Kaikoura EQ: A Data Processing Nightmare 

Normally, the routines for FIG waves work fine for tsunami as well. However, the signal from Kaikoura after the magnitude 7.8 earthquake of 13-Nov-2016 played havoc with the routines, and here's why.

Raw Signal

Here is the raw signal from the KAIT tsunami gauge at Kaikoura.
You can see the tide oscillating at 12.4 hour periods in the background, with waves on top.
Then at time 0 the earthquake occurred and the gauge went beserk for a few hours.


Here is the residual formed by subtracting the tide from the raw signal.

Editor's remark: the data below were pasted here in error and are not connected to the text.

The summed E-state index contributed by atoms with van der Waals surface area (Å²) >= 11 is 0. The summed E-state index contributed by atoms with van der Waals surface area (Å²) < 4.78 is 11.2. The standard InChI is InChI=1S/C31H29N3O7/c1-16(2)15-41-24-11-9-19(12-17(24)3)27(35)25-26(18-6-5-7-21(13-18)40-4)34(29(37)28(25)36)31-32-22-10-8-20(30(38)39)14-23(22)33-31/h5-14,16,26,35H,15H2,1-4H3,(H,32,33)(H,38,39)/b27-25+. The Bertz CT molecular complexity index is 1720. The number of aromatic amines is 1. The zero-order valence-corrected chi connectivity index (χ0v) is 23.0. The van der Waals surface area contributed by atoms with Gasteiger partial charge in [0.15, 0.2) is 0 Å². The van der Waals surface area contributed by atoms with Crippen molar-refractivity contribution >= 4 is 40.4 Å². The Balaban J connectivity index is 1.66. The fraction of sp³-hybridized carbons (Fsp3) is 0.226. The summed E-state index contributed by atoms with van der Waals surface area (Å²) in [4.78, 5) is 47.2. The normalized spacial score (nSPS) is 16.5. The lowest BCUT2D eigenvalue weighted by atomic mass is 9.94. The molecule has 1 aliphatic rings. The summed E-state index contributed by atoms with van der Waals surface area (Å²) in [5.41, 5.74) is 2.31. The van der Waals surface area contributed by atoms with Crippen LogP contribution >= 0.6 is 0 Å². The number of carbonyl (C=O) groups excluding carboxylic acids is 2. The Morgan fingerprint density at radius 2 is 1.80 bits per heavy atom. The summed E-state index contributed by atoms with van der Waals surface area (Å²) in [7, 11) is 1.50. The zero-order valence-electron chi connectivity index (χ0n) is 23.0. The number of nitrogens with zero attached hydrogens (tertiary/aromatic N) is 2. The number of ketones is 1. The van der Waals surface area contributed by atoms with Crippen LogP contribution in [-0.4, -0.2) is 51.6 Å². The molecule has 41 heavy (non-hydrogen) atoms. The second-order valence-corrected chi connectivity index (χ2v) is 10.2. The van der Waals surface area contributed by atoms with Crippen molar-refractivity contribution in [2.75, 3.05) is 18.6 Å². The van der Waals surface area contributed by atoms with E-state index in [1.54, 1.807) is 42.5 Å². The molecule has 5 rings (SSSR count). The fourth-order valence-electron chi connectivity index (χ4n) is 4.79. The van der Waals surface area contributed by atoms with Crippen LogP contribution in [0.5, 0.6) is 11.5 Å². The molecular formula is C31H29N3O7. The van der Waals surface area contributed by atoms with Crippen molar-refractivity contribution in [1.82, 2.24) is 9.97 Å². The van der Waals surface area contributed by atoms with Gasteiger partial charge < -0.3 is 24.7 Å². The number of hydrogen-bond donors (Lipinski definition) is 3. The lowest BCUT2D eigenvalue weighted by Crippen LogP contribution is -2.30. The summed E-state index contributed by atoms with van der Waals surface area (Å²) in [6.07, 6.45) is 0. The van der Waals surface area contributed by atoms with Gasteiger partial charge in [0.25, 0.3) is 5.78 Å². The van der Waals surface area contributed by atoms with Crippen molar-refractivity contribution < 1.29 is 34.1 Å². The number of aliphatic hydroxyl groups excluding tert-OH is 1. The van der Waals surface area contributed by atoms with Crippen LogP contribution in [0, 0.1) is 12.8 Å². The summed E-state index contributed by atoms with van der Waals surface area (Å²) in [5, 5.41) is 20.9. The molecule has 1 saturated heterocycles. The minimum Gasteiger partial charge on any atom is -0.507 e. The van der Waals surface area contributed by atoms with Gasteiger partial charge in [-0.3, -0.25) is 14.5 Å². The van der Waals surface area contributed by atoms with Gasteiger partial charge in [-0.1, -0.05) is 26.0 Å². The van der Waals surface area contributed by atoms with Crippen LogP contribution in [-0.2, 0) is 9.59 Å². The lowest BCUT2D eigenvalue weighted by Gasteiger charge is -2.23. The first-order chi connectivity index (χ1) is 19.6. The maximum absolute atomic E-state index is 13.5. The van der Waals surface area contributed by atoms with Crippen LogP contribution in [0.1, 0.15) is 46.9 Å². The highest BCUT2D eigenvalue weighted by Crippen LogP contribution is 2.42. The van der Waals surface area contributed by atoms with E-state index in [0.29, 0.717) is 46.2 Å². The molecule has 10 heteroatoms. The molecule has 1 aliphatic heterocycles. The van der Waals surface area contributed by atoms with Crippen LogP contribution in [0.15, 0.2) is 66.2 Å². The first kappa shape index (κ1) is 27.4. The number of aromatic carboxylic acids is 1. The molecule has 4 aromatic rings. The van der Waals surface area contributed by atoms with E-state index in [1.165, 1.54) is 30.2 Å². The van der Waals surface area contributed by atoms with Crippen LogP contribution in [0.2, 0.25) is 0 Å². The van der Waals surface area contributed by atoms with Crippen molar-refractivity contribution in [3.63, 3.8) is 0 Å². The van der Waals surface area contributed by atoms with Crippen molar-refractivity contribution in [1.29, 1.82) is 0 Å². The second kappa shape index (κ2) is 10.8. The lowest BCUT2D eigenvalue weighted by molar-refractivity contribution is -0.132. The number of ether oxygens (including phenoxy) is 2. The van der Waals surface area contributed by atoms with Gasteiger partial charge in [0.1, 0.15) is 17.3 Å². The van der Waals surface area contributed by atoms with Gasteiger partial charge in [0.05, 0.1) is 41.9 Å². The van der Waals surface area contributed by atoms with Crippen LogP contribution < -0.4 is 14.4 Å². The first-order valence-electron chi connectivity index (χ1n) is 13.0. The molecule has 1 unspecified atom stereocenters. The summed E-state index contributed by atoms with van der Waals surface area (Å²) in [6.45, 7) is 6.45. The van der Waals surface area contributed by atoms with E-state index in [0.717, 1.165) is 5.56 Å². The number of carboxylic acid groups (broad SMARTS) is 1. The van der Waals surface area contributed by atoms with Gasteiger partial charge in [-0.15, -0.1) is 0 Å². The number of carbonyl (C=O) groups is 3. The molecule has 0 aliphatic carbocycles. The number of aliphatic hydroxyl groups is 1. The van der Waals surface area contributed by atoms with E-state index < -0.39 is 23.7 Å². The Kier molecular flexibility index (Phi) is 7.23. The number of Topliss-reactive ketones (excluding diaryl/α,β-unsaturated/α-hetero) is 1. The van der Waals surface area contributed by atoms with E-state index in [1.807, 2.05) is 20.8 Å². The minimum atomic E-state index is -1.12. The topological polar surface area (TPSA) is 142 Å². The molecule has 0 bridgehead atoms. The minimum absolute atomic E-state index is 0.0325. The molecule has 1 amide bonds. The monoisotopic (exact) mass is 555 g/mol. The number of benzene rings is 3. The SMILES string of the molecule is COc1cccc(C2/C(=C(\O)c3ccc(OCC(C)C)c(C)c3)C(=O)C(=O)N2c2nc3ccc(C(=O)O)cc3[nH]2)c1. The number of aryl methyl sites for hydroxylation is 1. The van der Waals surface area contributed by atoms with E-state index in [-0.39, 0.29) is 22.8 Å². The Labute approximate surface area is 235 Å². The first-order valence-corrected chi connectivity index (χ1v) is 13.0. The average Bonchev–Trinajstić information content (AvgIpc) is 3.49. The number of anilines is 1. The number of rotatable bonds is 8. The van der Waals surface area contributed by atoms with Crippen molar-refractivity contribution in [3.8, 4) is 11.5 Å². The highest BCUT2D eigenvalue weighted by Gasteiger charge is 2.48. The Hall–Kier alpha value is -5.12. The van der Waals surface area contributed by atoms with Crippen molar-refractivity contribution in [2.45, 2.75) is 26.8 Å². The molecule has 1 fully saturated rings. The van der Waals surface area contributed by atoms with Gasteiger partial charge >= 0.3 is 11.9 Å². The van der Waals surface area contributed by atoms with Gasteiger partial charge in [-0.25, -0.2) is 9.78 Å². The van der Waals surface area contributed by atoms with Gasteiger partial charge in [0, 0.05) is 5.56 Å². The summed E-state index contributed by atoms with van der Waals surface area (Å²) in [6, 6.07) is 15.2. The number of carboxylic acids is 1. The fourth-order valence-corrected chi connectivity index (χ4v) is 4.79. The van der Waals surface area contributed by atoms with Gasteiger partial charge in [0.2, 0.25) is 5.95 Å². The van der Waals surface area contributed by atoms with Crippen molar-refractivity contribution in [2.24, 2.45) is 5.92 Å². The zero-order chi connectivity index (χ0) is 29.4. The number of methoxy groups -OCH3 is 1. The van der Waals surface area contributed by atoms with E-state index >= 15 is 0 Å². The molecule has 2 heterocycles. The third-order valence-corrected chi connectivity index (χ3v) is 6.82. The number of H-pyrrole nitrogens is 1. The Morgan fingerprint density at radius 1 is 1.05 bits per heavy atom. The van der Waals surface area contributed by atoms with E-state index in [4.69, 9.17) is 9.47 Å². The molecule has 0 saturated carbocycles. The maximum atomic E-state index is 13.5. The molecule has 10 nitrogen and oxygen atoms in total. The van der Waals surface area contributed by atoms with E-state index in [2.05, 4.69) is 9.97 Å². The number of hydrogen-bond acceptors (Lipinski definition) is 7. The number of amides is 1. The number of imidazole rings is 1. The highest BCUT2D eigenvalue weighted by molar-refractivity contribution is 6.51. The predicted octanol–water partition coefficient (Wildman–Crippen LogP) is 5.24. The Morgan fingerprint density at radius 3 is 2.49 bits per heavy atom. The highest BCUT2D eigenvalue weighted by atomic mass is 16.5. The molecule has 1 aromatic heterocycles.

The green lines are MLOS (mean level of the sea).
They represent the long-term level of the sea after short-term oscillations (less than 2 weeks) have been removed.
You can see that the sea level has dropped by 0.952 m as a result of the earthquake.
In fact, what happened was that the land uplifted by 0.952 m in a few seconds after the earthquake, so the jump in sea level was not real - it was the result of a displacement of the gauge upwards, thereby registering a reduction in depth.
Unfortunately, the FIG routines interpreted this as a spike in the data and eliminated it along with the next wave.
You'll see this if you try running the FIG routine with a finish date of 2016-11-16 and click Kaikoura.